• Highway rights of way for sale?

    Hunger for new money to pay for roads and bridges continues to push government to offer pieces of the public right of way for sale.  This is worrisome in that it creates state-sponsored advertising which will compete with your out of home business.

    Here’s the latest:

    1.) What just happened in Maryland?

    The governor signed legislation (April 24) to sell or lease naming rights for rest areas and welcome centers.  Private entities that buy naming rights could “erect outdoor signs along the highway” to designate their sponsorships, if the federal government says okay.

    2.) Really? Sponsorship signs are allowed on the highway?


    “For sponsorship of rest areas, one acknowledgment sign for each direction of travel may be installed on the highway mainline. Additional acknowledgment signs may be placed within the rest area, provided that these sign legends are not visible to highway mainline traffic,” says the most recent directive from FHWA (Federal Highway Administration).

     3.) Is advertising allowed on the right of way?

    No.  The feds do not permit advertising on roadways.  Signs that acknowledge sponsors, such as Adopt-A-Highway, are not considered advertising;

    4.) Have other states sold naming rights for rest areas?

    A few states, with mixed results.  Iowa thought sale of naming rights would be a “cash cow,” but recently discontinued the program due to lack of interest, says Steven McMenamin, Iowa’s rest area administrator.

    Geico sponsors rest areas and welcome centers in Virginia.


    5.) Do disputes arise over copy?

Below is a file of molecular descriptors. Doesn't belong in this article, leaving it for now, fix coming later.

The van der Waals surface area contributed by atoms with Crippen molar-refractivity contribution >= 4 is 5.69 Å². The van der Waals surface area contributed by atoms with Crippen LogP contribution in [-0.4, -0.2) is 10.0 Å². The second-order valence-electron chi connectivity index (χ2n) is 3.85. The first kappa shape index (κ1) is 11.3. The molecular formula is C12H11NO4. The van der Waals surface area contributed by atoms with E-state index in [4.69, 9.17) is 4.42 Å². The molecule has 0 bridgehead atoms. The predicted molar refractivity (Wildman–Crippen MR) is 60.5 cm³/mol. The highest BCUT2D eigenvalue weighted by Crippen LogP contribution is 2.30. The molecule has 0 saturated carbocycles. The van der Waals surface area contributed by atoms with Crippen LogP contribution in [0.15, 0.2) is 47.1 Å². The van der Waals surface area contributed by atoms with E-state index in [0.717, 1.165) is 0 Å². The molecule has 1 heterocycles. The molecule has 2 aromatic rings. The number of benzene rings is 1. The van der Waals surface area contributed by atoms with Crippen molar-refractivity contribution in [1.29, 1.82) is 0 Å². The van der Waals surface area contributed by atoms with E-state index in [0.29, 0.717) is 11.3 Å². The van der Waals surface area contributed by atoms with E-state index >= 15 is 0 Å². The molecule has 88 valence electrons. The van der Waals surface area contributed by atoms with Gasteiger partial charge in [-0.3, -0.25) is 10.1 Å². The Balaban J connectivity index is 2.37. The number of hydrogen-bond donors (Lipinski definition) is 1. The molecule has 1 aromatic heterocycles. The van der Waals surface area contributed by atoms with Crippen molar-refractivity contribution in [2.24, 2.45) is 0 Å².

Citing the First Amendment, the Klan prevailed in court when several states tried to block KKK groups from the Adopt-A-Highway program.

    “The First Amendment protects everyone, even those with viewpoints as thoroughly obnoxious as those of the Klan, from viewpoint-based discrimination by the State,” said the US Eighth Circuit Court of Appeals, ruling against Missouri-DOT.


    Typically, sale of naming rights and similar agreements would include standards to exclude offensive copy, such as profanity or promotion of illegal activities. Maryland’s new program can decline to sell naming rights for rest areas if the deal “is not in the public interest.”

    Such exclusionary standards are akin to transit-ad agreements, which have been upheld.  However, the Archdiocese of Washington, DC, is challenging the regional transit authority’s refusal to sell a Christmas-themed ad. The US Department of Justice filed a brief in federal appeals court supporting the Archdiocese.

    5.) Since Donald Trump has been President, how have the feds treated proposals to expand commercial activities on the right of way?

    Arizona wanted to privatize its rest areas, to add food and fuel service.  FHWA said no (2018).

    Texas wanted to sell corporate sponsorships of official traffic signs (changeable-message LED corporate logos).  FHWA said no (2017).


    A Pennsylvania motorist suggested the sale of ads on the back sides of overhead traffic signs.  FHWA rejected that idea (2017), quoting the federal Manual that sets uniform standards for traffic signs: “Traffic control devices or their supports shall not bear any advertising or any other message that is not related to traffic control.”

    6.) Who is pushing to loosen federal restrictions on the right of way?

    Arizona’s governor (Douglas Ducey) argues that states should have more leeway to monetize the right of way.  In 2012, Ohio politicians pushed to change federal law so states could commercialize rest areas that now are limited to vending machines, brochures, and restrooms.  The US Senate defeated the proposal 86-12, siding with existing businesses located outside the right of way.

    Billboard advertisers (truck stops, restaurants, convenience stores, and gas stations) oppose more full-service plazas on the highways.

    7.) Will we see more proposals to sell parts of the right of way?

    Yes, because roads and bridges are falling apart, the gas tax is outmoded, and Congress cannot agree on new ways to pay for transportation.  Pressure to monetize right of way will continue.

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